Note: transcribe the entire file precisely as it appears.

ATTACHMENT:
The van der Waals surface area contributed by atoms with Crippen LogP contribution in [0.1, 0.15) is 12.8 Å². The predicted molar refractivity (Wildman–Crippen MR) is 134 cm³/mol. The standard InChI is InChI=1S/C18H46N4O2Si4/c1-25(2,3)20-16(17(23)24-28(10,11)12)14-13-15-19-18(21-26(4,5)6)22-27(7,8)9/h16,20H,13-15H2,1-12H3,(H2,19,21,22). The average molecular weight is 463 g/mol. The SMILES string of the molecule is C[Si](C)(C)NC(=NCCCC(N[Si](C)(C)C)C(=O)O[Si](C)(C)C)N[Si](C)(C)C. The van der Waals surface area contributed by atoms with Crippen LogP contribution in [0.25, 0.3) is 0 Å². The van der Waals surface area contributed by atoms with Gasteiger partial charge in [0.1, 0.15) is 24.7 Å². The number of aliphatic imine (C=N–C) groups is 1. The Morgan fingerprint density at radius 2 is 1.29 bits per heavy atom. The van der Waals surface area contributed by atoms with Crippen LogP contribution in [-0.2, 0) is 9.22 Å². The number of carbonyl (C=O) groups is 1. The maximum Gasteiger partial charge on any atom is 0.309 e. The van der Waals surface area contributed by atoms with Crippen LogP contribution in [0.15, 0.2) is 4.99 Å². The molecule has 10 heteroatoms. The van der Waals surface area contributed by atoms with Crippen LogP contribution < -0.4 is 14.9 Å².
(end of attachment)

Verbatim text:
The van der Waals surface area contributed by atoms with Crippen LogP contribution in [0.1, 0.15) is 12.8 Å². The predicted molar refractivity (Wildman–Crippen MR) is 134 cm³/mol. The standard InChI is InChI=1S/C18H46N4O2Si4/c1-25(2,3)20-16(17(23)24-28(10,11)12)14-13-15-19-18(21-26(4,5)6)22-27(7,8)9/h16,20H,13-15H2,1-12H3,(H2,19,21,22). The average molecular weight is 463 g/mol. The SMILES string of the molecule is C[Si](C)(C)NC(=NCCCC(N[Si](C)(C)C)C(=O)O[Si](C)(C)C)N[Si](C)(C)C. The van der Waals surface area contributed by atoms with Crippen LogP contribution in [0.25, 0.3) is 0 Å². The van der Waals surface area contributed by atoms with Gasteiger partial charge in [0.1, 0.15) is 24.7 Å². The number of aliphatic imine (C=N–C) groups is 1. The Morgan fingerprint density at radius 2 is 1.29 bits per heavy atom. The van der Waals surface area contributed by atoms with Crippen LogP contribution in [-0.2, 0) is 9.22 Å². The number of carbonyl (C=O) groups is 1. The maximum Gasteiger partial charge on any atom is 0.309 e. The van der Waals surface area contributed by atoms with Crippen LogP contribution in [0.15, 0.2) is 4.99 Å². The molecule has 10 heteroatoms. The van der Waals surface area contributed by atoms with Crippen LogP contribution < -0.4 is 14.9 Å².